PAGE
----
In Pincher Martin, Christopher Martin has been shipwrecked and is surviving on a rock, in the middle of the Atlantic Ocean. His time on the rock is punctuated by flashbacks of his former life and the disruption in his mind takes a heavy toll. He comes up with a four-point survival plan – one of which is to be careful that he does not go mad.
‘I must watch my mind. I must not let madness steal up on me and take me by surprise. Talking out loud is proof of identity … I must keep my grip on reality.’
However, the horror of being left alone with only his thoughts, and memories of his previous misdeeds, cause Martin to lose his sense of self, and his sanity. He knows he is in danger, and cannot prove his own identity without access to a mirror. The realisation that he may never be rescued causes him to question whether it is better to be mad: ‘Worse than madness? Sanity’.
In showing Christopher Martin’s character in flashbacks, as well as on the rock, Golding is demonstrating that the deterioration of Martin’s mental health is not confined to his present situation. In exposing the actions of Martin pre-disaster, Golding makes us question what it means to be sane. We cannot say that Martin is of sound mind before his accident; indeed, he is deceptive, violent, and misanthropic. He is unable to see this for himself until he is left entirely alone. Martin finally says out loud: ‘Madness would account for everything, wouldn’t it?’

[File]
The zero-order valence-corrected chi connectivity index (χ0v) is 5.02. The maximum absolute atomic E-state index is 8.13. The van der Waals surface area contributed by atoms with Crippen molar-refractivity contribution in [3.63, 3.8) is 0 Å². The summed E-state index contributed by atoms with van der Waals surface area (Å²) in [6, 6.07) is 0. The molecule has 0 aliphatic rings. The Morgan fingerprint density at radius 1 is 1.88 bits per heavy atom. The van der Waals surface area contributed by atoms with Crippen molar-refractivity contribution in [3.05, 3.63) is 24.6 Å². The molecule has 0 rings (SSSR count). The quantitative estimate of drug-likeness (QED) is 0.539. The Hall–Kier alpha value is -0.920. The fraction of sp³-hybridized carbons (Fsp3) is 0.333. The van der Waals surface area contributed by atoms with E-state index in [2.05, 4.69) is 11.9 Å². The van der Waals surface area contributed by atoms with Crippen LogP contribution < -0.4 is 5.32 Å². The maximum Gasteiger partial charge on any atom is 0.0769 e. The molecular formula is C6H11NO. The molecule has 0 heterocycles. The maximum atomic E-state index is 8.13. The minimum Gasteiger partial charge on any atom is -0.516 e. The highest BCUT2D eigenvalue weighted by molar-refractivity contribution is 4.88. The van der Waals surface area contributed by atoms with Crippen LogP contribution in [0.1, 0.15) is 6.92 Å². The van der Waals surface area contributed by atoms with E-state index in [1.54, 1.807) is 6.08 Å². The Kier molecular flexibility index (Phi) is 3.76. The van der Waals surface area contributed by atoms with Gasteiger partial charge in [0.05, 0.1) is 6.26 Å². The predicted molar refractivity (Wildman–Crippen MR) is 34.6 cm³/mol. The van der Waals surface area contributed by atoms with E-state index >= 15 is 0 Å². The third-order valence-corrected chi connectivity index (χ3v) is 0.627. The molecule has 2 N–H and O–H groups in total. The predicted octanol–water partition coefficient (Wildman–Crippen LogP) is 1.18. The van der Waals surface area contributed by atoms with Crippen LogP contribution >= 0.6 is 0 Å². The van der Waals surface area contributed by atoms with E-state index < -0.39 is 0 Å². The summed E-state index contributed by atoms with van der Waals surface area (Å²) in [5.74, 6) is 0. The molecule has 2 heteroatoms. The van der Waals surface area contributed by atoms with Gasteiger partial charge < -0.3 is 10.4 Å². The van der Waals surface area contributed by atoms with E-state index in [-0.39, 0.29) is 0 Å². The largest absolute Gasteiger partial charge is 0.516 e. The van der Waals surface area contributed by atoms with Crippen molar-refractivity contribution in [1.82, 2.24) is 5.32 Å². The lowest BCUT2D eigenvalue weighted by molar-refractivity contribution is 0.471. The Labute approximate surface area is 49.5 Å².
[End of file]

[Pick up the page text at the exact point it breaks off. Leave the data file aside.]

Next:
Dean Jocelin’s obsession with the construction of the spire turns into madness as the plot develops. Jocelin hallucinates that there is an angel on his back and becomes convinced that this is God’s way of helping him: ‘his angel returned and stood at his back in a cloud of warmth, to comfort him a little’. His frenzied mind makes him believe he has been bewitched by Goody Pangall, and that anything that causes delay to the spire is the work of the devil.
As the weight of the spire literally, and metaphorically, becomes too heavy, Jocelin no longer cares who gets hurt in its construction. He behaves inappropriately for a man in his position, and becomes a laughing stock. Jocelin is eventually called upon to answer for the cost of the spire and the disruption to life in the cathedral. He says: ‘They think I’m mad […] Perhaps I am’. In his final showdown with Roger Mason, Mason tells him: ‘You’re mad. I always thought so’.